Kallankari, H., Saunavaara, V., Parkkola, R. et al. Diffusion tensor imaging in frontostriatal tracts is associated with executive functioning in very preterm children at 9 years of age. Pediatr Radiol 51, 112–118 (2021). https://doi.org/10.1007/s00247-020-04802-1
Diffusion tensor imaging in frontostriatal tracts is associated with executive functioning in very preterm children at 9 years of age
|Author:||Kallankari, Hanna1,2; Saunavaara, Virva3,4; Parkkola, Riitta5;|
1PEDEGO Research Unit and Medical Research Center Oulu, University of Oulu, Oulu, Finland
2Department of Child Neurology, Oulu University Hospital, P.O. Box 23, FIN-90029 OYS, Oulu, Finland
3PET Center, Turku University Hospital, Turku, Finland
4Department of Medical Physics, Turku University Hospital, Turku, Finland
5Department of Radiology, University of Turku and Turku University Hospital, Turku, Finland
6Department of Child Neurology, Children and Adolescents, University of Helsinki and Helsinki University Hospital, Helsinki, Finland
7Department of Neonatology, Oulu University Hospital, Oulu, Finland
|Online Access:||PDF Full Text (PDF, 0.5 MB)|
|Persistent link:|| http://urn.fi/urn:nbn:fi-fe202102225580
|Publish Date:|| 2021-02-22
Background: Very preterm birth can disturb brain maturation and subject these high-risk children to neurocognitive difficulties later.
Objective: The aim of the study was to evaluate the impact of prematurity on microstructure of frontostriatal tracts in children with no severe neurologic impairment, and to study whether the diffusion tensor imaging metrics of frontostriatal tracts correlate to executive functioning.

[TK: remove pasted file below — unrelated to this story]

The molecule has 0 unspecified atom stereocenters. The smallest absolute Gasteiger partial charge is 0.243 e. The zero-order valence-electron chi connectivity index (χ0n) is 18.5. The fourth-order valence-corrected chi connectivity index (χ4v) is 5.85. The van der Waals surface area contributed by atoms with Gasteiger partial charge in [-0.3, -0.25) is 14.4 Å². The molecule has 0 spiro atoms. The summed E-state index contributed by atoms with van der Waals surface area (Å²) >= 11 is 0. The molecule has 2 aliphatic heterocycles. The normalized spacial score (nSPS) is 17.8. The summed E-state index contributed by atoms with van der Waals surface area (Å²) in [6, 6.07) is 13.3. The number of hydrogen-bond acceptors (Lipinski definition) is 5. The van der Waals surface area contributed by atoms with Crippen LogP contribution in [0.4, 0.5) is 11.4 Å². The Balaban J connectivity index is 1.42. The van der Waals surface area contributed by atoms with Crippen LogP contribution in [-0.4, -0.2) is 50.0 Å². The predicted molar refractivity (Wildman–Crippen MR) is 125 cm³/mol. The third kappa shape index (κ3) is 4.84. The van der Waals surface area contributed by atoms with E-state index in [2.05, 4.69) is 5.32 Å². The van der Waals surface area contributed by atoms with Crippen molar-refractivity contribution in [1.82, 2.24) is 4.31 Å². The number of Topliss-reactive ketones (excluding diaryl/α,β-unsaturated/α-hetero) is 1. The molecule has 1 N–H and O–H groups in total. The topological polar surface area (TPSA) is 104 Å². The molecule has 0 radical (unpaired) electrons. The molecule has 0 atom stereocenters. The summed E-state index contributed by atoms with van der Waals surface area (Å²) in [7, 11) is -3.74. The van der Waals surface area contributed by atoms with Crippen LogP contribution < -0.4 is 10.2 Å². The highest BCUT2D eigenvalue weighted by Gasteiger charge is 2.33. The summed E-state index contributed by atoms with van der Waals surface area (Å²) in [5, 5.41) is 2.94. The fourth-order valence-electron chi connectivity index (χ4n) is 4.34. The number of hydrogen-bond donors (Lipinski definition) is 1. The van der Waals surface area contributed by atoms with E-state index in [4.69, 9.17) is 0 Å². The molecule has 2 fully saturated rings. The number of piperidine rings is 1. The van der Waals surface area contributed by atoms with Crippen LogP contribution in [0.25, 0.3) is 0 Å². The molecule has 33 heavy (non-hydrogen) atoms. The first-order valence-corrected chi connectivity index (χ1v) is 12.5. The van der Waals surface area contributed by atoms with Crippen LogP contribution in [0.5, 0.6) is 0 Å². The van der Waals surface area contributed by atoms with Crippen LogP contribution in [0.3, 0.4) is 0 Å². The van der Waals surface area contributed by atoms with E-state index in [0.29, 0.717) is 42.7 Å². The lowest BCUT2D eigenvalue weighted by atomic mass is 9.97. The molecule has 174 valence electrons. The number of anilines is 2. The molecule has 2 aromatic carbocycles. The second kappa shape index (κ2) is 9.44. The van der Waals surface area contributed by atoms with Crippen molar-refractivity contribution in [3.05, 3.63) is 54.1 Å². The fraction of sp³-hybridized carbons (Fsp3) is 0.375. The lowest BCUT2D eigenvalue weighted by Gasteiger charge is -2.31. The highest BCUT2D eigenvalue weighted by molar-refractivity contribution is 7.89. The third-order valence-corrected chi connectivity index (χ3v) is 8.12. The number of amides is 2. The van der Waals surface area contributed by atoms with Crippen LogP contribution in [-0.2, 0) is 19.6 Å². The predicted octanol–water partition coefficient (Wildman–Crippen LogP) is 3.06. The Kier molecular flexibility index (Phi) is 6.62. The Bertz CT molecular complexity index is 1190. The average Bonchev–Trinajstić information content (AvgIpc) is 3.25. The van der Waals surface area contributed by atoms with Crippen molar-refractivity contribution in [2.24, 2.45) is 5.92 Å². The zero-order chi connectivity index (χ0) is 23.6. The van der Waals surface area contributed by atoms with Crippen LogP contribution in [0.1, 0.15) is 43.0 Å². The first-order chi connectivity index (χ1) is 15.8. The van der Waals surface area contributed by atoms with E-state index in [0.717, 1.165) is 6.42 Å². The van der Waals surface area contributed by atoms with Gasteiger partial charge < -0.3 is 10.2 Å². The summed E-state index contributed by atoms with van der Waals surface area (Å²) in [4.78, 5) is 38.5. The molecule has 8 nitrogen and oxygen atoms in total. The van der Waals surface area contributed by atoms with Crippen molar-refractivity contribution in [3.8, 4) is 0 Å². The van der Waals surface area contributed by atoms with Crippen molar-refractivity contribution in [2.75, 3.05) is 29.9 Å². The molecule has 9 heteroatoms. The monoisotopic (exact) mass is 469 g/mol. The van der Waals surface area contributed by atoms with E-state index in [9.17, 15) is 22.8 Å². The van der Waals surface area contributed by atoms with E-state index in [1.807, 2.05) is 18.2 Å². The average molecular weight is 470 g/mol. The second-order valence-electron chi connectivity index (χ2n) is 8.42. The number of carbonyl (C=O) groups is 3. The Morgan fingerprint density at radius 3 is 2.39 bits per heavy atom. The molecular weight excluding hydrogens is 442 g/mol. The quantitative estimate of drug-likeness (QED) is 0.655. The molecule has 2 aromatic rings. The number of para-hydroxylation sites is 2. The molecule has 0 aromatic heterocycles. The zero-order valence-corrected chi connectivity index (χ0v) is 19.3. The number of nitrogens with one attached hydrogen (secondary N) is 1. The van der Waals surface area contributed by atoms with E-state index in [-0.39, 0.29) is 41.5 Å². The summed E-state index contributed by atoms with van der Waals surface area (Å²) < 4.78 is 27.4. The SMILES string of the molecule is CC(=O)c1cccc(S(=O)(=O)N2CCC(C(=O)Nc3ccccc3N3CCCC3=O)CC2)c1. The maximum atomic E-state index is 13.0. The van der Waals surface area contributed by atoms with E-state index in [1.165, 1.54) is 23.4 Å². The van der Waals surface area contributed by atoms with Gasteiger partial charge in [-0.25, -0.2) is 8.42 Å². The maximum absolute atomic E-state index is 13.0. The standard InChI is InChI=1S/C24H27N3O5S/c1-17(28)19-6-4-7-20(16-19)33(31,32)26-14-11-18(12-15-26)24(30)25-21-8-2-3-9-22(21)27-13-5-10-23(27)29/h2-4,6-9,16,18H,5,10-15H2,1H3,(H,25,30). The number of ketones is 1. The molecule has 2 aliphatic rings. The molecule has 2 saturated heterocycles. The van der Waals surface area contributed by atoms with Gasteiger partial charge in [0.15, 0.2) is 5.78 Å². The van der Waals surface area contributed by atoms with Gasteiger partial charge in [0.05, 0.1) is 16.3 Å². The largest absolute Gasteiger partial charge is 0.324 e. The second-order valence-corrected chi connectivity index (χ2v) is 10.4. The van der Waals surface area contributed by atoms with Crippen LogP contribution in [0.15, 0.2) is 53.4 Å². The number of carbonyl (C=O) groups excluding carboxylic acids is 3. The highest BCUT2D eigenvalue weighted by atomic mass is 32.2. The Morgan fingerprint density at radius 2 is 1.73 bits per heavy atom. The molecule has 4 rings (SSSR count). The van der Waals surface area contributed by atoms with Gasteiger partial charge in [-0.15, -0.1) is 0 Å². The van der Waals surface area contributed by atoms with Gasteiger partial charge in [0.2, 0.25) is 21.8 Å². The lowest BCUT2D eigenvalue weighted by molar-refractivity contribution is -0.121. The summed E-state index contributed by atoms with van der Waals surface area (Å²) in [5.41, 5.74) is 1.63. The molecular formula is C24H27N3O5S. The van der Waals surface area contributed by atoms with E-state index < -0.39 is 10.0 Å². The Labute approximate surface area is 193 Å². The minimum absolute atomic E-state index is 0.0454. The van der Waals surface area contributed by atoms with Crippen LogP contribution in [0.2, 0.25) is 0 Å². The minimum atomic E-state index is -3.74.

Materials and methods: The prospective cohort study comprised 54 very preterm children (mean gestational age 28.8 weeks) and 20 age- and gender-matched term children. None of the children had severe neurologic impairment. The children underwent diffusion tensor imaging and neuropsychological assessments at a mean age of 9 years. We measured quantitative diffusion tensor imaging metrics of frontostriatal tracts using probabilistic tractography. We also administered five subtests from the Developmental Neuropsychological Assessment, Second Edition, to evaluate executive functioning.
Results: Very preterm children had significantly higher fractional anisotropy and axial diffusivity values (P<0.05, corrected for multiple comparison) in dorsolateral prefrontal caudate and ventrolateral prefrontal caudate tracts as compared to term-born children. We found negative correlations between the diffusion tensor imaging metrics of frontostriatal tracts and inhibition functions (P<0.05, corrected for multiple comparison) in very preterm children.
Conclusion: Prematurity has a long-term effect on frontostriatal white matter microstructure that might contribute to difficulties in executive functioning.
|Pages:||112 - 118|
|Type of Publication:||
A1 Journal article – refereed
|Field of Science:||
3123 Gynaecology and paediatrics
Open access funding provided by University of Oulu including Oulu University Hospital. Hanna Kallankari and Virva Saunavaara contributed equally to this study. This study was funded by the Alma och K.A. Snellman Foundation (H.K., T.K.) and Foundation for Paediatric Research, Finland (T.K.). We thank Päivi Olsen, MD, PhD, for contributing to the study design. We also thank Noora Korkalainen, MD, who participated in recruiting the study participants and performed the structured neurologic assessment for some of the children. We are grateful to the children and the parents who participated in the study.
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